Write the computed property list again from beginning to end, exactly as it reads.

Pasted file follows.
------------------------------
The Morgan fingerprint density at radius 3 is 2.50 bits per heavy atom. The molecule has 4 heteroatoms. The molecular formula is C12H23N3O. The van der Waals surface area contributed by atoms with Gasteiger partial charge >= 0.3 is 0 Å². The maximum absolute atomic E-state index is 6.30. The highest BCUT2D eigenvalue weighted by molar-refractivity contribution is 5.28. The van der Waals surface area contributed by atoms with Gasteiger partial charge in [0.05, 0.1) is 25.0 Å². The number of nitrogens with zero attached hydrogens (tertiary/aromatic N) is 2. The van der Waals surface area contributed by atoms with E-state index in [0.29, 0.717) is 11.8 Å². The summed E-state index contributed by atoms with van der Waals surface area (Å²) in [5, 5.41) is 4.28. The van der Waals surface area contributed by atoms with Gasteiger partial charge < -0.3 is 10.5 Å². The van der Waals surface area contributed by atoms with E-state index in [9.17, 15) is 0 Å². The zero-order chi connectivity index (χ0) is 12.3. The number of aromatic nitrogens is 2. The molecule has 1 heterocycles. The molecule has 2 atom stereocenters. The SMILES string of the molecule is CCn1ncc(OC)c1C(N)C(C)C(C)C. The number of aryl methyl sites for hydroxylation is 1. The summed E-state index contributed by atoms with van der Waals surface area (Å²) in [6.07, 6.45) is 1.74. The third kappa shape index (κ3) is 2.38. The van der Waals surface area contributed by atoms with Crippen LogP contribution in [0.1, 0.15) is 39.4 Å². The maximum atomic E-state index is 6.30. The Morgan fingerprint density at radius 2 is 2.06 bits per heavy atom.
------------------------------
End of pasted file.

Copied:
The Morgan fingerprint density at radius 3 is 2.50 bits per heavy atom. The molecule has 4 heteroatoms. The molecular formula is C12H23N3O. The van der Waals surface area contributed by atoms with Gasteiger partial charge >= 0.3 is 0 Å². The maximum absolute atomic E-state index is 6.30. The highest BCUT2D eigenvalue weighted by molar-refractivity contribution is 5.28. The van der Waals surface area contributed by atoms with Gasteiger partial charge in [0.05, 0.1) is 25.0 Å². The number of nitrogens with zero attached hydrogens (tertiary/aromatic N) is 2. The van der Waals surface area contributed by atoms with E-state index in [0.29, 0.717) is 11.8 Å². The summed E-state index contributed by atoms with van der Waals surface area (Å²) in [5, 5.41) is 4.28. The van der Waals surface area contributed by atoms with Gasteiger partial charge < -0.3 is 10.5 Å². The van der Waals surface area contributed by atoms with E-state index in [9.17, 15) is 0 Å². The zero-order chi connectivity index (χ0) is 12.3. The number of aromatic nitrogens is 2. The molecule has 1 heterocycles. The molecule has 2 atom stereocenters. The SMILES string of the molecule is CCn1ncc(OC)c1C(N)C(C)C(C)C. The number of aryl methyl sites for hydroxylation is 1. The summed E-state index contributed by atoms with van der Waals surface area (Å²) in [6.07, 6.45) is 1.74. The third kappa shape index (κ3) is 2.38. The van der Waals surface area contributed by atoms with Crippen LogP contribution in [0.1, 0.15) is 39.4 Å². The maximum atomic E-state index is 6.30. The Morgan fingerprint density at radius 2 is 2.06 bits per heavy atom.